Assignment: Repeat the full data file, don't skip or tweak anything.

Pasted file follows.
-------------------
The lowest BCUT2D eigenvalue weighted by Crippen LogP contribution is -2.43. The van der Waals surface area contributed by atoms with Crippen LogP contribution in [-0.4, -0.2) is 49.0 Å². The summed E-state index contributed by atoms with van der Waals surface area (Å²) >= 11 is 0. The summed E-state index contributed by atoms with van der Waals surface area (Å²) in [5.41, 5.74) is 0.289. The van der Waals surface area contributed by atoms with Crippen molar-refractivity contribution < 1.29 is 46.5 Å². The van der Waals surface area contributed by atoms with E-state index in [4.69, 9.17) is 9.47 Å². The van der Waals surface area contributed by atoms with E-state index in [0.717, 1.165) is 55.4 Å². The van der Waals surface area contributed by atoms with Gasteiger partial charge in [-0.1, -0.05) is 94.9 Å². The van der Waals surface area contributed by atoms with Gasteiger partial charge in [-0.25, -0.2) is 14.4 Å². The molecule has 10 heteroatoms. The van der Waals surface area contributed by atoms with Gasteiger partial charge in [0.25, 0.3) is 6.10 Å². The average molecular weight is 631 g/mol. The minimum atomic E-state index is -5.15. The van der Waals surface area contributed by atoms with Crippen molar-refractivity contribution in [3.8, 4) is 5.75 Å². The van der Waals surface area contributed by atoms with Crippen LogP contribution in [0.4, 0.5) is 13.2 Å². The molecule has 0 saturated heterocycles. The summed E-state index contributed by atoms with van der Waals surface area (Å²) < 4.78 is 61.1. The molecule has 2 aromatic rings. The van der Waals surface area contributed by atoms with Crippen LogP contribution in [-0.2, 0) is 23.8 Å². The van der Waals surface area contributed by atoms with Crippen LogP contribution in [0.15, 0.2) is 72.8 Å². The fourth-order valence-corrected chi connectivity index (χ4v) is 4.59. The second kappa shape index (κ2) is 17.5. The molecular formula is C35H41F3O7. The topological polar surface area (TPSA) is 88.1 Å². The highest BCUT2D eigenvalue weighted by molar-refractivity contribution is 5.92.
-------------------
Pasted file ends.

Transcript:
The lowest BCUT2D eigenvalue weighted by Crippen LogP contribution is -2.43. The van der Waals surface area contributed by atoms with Crippen LogP contribution in [-0.4, -0.2) is 49.0 Å². The summed E-state index contributed by atoms with van der Waals surface area (Å²) >= 11 is 0. The summed E-state index contributed by atoms with van der Waals surface area (Å²) in [5.41, 5.74) is 0.289. The van der Waals surface area contributed by atoms with Crippen molar-refractivity contribution < 1.29 is 46.5 Å². The van der Waals surface area contributed by atoms with E-state index in [4.69, 9.17) is 9.47 Å². The van der Waals surface area contributed by atoms with E-state index in [0.717, 1.165) is 55.4 Å². The van der Waals surface area contributed by atoms with Gasteiger partial charge in [-0.1, -0.05) is 94.9 Å². The van der Waals surface area contributed by atoms with Gasteiger partial charge in [-0.25, -0.2) is 14.4 Å². The molecule has 10 heteroatoms. The van der Waals surface area contributed by atoms with Gasteiger partial charge in [0.25, 0.3) is 6.10 Å². The average molecular weight is 631 g/mol. The minimum atomic E-state index is -5.15. The van der Waals surface area contributed by atoms with Crippen molar-refractivity contribution in [3.8, 4) is 5.75 Å². The van der Waals surface area contributed by atoms with Crippen LogP contribution in [0.4, 0.5) is 13.2 Å². The molecule has 0 saturated heterocycles. The summed E-state index contributed by atoms with van der Waals surface area (Å²) < 4.78 is 61.1. The molecule has 2 aromatic rings. The van der Waals surface area contributed by atoms with Crippen LogP contribution in [-0.2, 0) is 23.8 Å². The van der Waals surface area contributed by atoms with Crippen LogP contribution in [0.15, 0.2) is 72.8 Å². The fourth-order valence-corrected chi connectivity index (χ4v) is 4.59. The second kappa shape index (κ2) is 17.5. The molecular formula is C35H41F3O7. The topological polar surface area (TPSA) is 88.1 Å². The highest BCUT2D eigenvalue weighted by molar-refractivity contribution is 5.92.